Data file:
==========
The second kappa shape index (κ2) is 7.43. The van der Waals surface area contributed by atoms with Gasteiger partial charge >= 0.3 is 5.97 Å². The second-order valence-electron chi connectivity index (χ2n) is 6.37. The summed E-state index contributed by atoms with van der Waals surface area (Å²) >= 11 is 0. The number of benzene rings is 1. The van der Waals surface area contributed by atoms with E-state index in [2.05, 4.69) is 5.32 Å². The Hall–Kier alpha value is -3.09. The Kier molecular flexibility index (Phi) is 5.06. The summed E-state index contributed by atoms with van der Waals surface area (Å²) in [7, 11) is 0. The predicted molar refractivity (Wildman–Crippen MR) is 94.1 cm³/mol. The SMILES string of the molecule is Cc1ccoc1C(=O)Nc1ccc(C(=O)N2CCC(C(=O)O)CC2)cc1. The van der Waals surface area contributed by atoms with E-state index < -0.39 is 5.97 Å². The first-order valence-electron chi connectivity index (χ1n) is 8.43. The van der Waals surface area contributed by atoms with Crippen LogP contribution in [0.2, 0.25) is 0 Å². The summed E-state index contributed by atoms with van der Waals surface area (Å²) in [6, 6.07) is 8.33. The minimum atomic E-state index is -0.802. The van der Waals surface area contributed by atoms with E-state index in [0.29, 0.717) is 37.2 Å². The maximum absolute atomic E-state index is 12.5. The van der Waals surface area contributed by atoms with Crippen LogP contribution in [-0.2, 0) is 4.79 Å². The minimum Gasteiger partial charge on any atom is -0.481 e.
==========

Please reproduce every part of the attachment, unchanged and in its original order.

The second kappa shape index (κ2) is 7.43. The van der Waals surface area contributed by atoms with Gasteiger partial charge >= 0.3 is 5.97 Å². The second-order valence-electron chi connectivity index (χ2n) is 6.37. The summed E-state index contributed by atoms with van der Waals surface area (Å²) >= 11 is 0. The number of benzene rings is 1. The van der Waals surface area contributed by atoms with E-state index in [2.05, 4.69) is 5.32 Å². The Hall–Kier alpha value is -3.09. The Kier molecular flexibility index (Phi) is 5.06. The summed E-state index contributed by atoms with van der Waals surface area (Å²) in [7, 11) is 0. The predicted molar refractivity (Wildman–Crippen MR) is 94.1 cm³/mol. The SMILES string of the molecule is Cc1ccoc1C(=O)Nc1ccc(C(=O)N2CCC(C(=O)O)CC2)cc1. The van der Waals surface area contributed by atoms with E-state index < -0.39 is 5.97 Å². The first-order valence-electron chi connectivity index (χ1n) is 8.43. The van der Waals surface area contributed by atoms with Crippen LogP contribution in [0.2, 0.25) is 0 Å². The summed E-state index contributed by atoms with van der Waals surface area (Å²) in [6, 6.07) is 8.33. The minimum atomic E-state index is -0.802. The van der Waals surface area contributed by atoms with E-state index in [0.29, 0.717) is 37.2 Å². The maximum absolute atomic E-state index is 12.5. The van der Waals surface area contributed by atoms with Crippen LogP contribution in [-0.2, 0) is 4.79 Å². The minimum Gasteiger partial charge on any atom is -0.481 e.